Starting E-Discovery #IN Data increases Cost or Time up to 400%
2010/12/08 Leave a comment
In my experience over the past 10 years starting data analysis projects from the data increases the time of the project by at least 400% and in the case of larger data warehouse projects the time approaches infinity as they are only rarely completed successfully regardless of extensions to budget or time.
E-Discovery project approaches mirror data warehouse projects eerily;
Projects are driven by an IT persepctive
A focus on capturing ALL data before determining what is useful
Forcing data into databases or data warehouses before permitting analysis
A disproportionate amount of project resources are consumed before analysis occurs
Lawyers and participants in the action that motivated the E-Discovery project are not happy with their ROI
In the movie Ground Hog day Bill Murray is forced to relive the same day again and again until he percieves that his behaviour has trapped him in the loop. Once he acheives this realization he is able to change the result of the day and move on.
Oddly enough the EDRM, while it is a good guideline for those without a concept of E-Discovery, replicates the conditioning that was delivered to data warehouse and business intelligence clients. The same clients that now choose common tools, accelerated deployments and often by-pass data warehouses by taking valid transactional data from transactional sources and processing it overnight on servers that may be as small as a high powered laptop computer.
EDRM or Electronic Discovery Reference Model
We have complemented the image of the EDRM below to indicate in red potential opportunities to reduce costs or E-Discovery project time buy up to 80% by using existing client tools and common technologies applied in a focused way.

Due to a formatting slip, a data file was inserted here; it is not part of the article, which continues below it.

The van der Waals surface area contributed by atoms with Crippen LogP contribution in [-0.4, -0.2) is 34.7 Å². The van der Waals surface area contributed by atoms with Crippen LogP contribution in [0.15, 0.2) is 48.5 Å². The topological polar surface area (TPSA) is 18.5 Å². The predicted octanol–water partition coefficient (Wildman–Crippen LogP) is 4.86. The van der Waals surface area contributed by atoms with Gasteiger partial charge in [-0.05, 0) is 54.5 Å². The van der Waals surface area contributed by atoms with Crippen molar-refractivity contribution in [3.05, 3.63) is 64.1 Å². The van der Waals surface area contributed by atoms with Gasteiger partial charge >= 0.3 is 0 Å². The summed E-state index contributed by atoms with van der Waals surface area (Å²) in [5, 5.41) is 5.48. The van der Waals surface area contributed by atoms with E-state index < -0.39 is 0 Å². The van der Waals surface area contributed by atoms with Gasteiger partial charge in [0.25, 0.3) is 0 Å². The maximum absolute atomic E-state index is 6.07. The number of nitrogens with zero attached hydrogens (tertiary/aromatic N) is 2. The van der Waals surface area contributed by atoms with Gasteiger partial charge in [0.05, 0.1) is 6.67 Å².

The red star with the “0” indicates where the E-Discovery process might begin to yield better, faster and cheaper results, at the end.
Understanding the range of possible outcomes and associated behaviours, content and people associated to those results allows us to focus and prioritize where E-Discovery resources might be directed first and stopping when the results are good enough.
For those situations where the risk of ‘good enough’ is just too high, starting from the end is still better and complements the usual method of capturing and analyzing everything as it allows negototiations related to the scope of the action to occur and possible mediation while the processes proceeds.
Some law firms have ‘locked-in’ E-Discovery costs by contracting or outsourcing all of their projects fixing their costs while avoiding the potential cost savings possible by using common tools and approaching the E-Discovery process differenly.
Contact us for more detail on a different way to deliver E-Discovery results to your clients by working with your vendors to use simple and common tools. Don’t forget to ask us about how SpeedSynch Resonance Maps speed up E-Discovery.
Nick Trendov @SpeedSynch firstname.lastname@example.org